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History of Mathura

The mythological Suryavanshi and Chandravanshi lineages have ruled over Mathura at different times and the architectural wonders that remain are a reminder of later kings who came and left their mark on the Mathura landscape.

Located on the banks of the holy River Yamuna, Mathura has attained for itself the immortal title of Brajbhoomi or the anointed birthplace of Lord Krishna. No doubt Krishna grew up through his youth at Vrindavan but the place of his birth remains Mathura. Lord Krishna was born in the dungeons of the citadel of King Kansa, the evil brother of Devaki, the mother of Lord Krishna. Devaki and Vasudev, his father had been imprisoned on their nuptials when there had been a prophecy that the one who will vanquish and kill Kansa would be Devaki’s eighth born.

Buddhism in Mathura

Thus, despite loving his sister greatly, Kansa did not waste time and locked up both his sister and her husband in his dungeons. It is another story, however, how, Lord Krishna was transported out of the prison and to the safety of Vrindavan and the arms of Yashoda and her consort Nand Baba across a Yamuna in spate carried above the head of Vasudev.

Buddhism and Mathura School of Art


Statue of Gautam BudhaDuring the reign of King Ashoka, Mathura came under the Mauryan Empire. The benevolent King, a devout Buddhist, built many Buddhist stupas and monasteries in the Mathura region during the 3rd century BC. Thus, during those days Mathura was a renowned seat of learning for Buddhist teachings and culture. During the time period of 1st century BC and 1st century AD Mathura was a significant centre of the arts, architecture and sculpture. These later came to be distinguished as the distinctive Mathura School of Art which is renowned the world over and has been studied by many an avid scholar of the arts.

Lord Buddha had visited Mathura only once during his life time but Buddhism flourished in the region well into the 9th century. The Chinese traveler Fa Hien had visited Mathura and described that there were twenty monasteries, three stupas and five Deva Temples venerated by the Buddists in the area.

To this day the Archaeological Museum of Mathura holds a huge collection of the period with bodhisattvas and sculptures of the Buddha holding pride of place among the several pieces forming the rare collection of the Indian and Indo-Scythian influences on the art that came to be known largely as the Mathura School of Art during the Kushana period because of their great attention to detail.

Decline of Mauryan Empire in Mathura


Gradually the Hinduism stronghold took over Mathura area after the Maruyan empire fell and till the 11th AD there was steady growth. Then Mahmud Ghazni attacked and ransacked the kingdom in 1018 AD. He destroyed many of the Buddhist and Hindu temples. The city reeled under the plundering and pillage and took its time to come to terms with its old majesty and current ruins. It is recorded that it took his men 20 days to complete plundering the city and collect together 100 camel loads of gold, silver and precious ornaments that they stole from the temple of Mathura. They took thousands of people as slaves and even took away about thirty million rupees in cash and gold coins.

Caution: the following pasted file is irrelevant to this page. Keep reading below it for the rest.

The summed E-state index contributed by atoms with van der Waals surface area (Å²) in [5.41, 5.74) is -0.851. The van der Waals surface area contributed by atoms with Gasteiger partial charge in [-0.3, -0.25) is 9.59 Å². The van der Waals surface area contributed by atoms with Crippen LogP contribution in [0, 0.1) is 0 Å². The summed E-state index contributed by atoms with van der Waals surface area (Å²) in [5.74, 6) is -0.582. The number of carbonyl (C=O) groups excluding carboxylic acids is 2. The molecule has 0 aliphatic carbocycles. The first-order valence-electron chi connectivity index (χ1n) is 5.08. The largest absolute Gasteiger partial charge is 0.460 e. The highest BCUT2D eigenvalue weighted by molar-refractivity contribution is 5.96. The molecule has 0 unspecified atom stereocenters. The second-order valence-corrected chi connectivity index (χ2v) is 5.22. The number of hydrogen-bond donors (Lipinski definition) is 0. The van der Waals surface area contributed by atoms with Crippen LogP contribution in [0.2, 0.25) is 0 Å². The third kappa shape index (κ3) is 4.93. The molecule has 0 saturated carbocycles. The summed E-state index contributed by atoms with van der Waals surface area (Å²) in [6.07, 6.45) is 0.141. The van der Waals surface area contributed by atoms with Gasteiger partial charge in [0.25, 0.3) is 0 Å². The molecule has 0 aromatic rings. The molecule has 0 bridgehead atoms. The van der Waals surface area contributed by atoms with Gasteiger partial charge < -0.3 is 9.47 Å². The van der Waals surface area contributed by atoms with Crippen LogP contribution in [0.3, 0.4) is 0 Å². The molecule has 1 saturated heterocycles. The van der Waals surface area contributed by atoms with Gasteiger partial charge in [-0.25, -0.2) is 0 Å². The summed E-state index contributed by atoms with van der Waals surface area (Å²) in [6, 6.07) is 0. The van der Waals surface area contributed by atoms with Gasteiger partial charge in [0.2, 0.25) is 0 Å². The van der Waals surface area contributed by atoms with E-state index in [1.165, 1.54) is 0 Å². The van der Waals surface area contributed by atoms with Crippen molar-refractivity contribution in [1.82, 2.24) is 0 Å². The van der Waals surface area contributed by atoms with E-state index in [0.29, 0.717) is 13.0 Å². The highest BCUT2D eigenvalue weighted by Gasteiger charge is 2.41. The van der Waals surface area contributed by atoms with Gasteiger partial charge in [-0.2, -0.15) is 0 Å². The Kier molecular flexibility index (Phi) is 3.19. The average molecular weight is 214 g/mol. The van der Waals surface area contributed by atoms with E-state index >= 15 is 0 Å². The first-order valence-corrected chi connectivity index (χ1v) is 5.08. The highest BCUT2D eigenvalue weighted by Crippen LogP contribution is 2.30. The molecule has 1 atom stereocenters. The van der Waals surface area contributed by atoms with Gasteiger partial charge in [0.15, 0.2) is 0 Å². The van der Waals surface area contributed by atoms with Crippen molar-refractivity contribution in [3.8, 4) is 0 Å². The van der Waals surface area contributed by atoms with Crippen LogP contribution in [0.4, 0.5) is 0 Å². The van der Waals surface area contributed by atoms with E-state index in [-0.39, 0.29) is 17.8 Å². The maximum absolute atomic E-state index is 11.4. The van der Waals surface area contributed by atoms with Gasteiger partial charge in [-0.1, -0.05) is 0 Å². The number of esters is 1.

The recorded history states that at least three statues of deities, standing about 15 feet high and which were made of pure gold and had huge diamonds set in their eyes were uprooted and carried away by. Ghazni and his horde besides historians from several regions recorded the wealth and exquisite beauty of the workmanship of the Indian artisans. During this period before the advent of British Mathura had seen a period of growth under the Hindu rule whereby the Hindu rulers built many temples and refurbished the ghats with beautiful balconies or ‘jharokhas’. Thus, the history of Mathura is a checkered history of triumph and subjugation where it has periods of growth interspersed with regular waves of invasions and plundering.

To this day, however, Mathura remains the city of salvation for the common man as this is the birthplace of Lord Krishna and also the holy ground on which he had won the battle over evil in a final fight against the evil King Kansa. He reinstated his maternal grandfather on the throne and then rested on the sacred banks of the Yamuna. The city symbolizes the victory of good over evil and is also an embodiment of every mother’s wish that her son to free her from the fetters of drudgery and ignominy like Lord Krishna had done for his mother.

British Rule in Mathura


Then in 1804 the British established their rule over Mathura and established their cantonment. This was the end of an era whereby the Mathura kings ended their rule and took on the tutelage of the British till Independence in 1947.

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